The Kennewick Irrigation District says melting snow in the mountains the likely culprit.

Mid-Columbia headed for a low water year?

Based on information released by the KID, we could be looking at what's called a "low water" year for irrigation in the Columbia Basin. This is also being looked at by other area districts.

KID has released data from the major water sources most irrigators draw from. Snowfall in January and February was 79 and 68 percent of normal, which is not terrible, a bit low, but not severe. However, some warmer temps have melted some of that snow.  KID says the current reservoir levels are as follows:

"January reservoir levels | Kachess - 22% full, Cle Elum - 21% full, Keechelus - 28% full, Bumping - 63% full, Rimrock - 40% full
February reservoir levels | Kachess - 27% full, Cle Elum - 30% full, Keechelus - 36% full, Bumping - 73% full, Rimrock - 54% full"
 These are the Cascade Mountain lakes that supply much of our irrigation. KID says they will be getting their first official report in early March, and will have a better read on water reserves for the 2024 year.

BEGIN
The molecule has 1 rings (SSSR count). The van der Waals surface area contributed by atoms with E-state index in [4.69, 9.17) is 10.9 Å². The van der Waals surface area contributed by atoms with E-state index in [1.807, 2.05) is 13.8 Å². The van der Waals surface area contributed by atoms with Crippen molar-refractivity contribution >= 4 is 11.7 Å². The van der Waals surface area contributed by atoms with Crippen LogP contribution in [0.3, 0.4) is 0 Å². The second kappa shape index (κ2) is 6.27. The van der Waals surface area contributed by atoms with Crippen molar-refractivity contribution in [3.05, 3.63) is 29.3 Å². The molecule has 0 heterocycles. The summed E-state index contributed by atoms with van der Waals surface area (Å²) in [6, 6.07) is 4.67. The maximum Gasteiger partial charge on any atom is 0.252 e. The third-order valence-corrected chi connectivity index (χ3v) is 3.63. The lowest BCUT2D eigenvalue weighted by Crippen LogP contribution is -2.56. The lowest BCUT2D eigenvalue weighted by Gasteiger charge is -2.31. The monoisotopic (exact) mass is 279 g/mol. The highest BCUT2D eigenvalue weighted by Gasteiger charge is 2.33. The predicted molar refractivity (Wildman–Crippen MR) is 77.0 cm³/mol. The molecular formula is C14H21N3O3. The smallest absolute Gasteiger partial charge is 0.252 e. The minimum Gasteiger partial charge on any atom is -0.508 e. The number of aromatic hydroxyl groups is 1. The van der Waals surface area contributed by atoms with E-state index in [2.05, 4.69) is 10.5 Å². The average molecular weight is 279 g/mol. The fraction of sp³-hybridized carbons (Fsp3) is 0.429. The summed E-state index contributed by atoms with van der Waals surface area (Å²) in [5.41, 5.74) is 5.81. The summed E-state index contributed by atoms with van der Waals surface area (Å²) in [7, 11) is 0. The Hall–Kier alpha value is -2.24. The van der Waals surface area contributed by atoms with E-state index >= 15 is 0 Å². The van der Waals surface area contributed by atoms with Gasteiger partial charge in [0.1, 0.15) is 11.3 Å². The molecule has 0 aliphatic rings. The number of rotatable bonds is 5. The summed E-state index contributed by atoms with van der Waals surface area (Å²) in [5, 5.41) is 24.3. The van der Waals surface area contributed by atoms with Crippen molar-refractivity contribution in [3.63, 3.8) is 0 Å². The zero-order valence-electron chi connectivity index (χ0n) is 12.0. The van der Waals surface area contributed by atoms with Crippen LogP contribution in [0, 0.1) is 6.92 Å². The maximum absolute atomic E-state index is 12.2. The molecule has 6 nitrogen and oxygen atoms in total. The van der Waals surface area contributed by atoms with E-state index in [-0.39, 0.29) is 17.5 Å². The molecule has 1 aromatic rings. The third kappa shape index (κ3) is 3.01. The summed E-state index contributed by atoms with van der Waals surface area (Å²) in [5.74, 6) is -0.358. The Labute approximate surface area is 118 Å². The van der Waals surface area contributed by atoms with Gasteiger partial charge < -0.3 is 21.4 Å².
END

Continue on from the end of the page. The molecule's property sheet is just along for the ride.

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    You can get a look at drought and water level information from the KID by clicking here. 
    There is also information on drought conditions in our state on this website.

LOOK: The most extreme temperatures in the history of every state

Stacker consulted 2021 data from the NOAA's State Climate Extremes Committee (SCEC) to illustrate the hottest and coldest temperatures ever recorded in each state. Each slide also reveals the all-time highest 24-hour precipitation record and all-time highest 24-hour snowfall.

Keep reading to find out individual state records in alphabetical order.

Gallery Credit: Anuradha Varanasi

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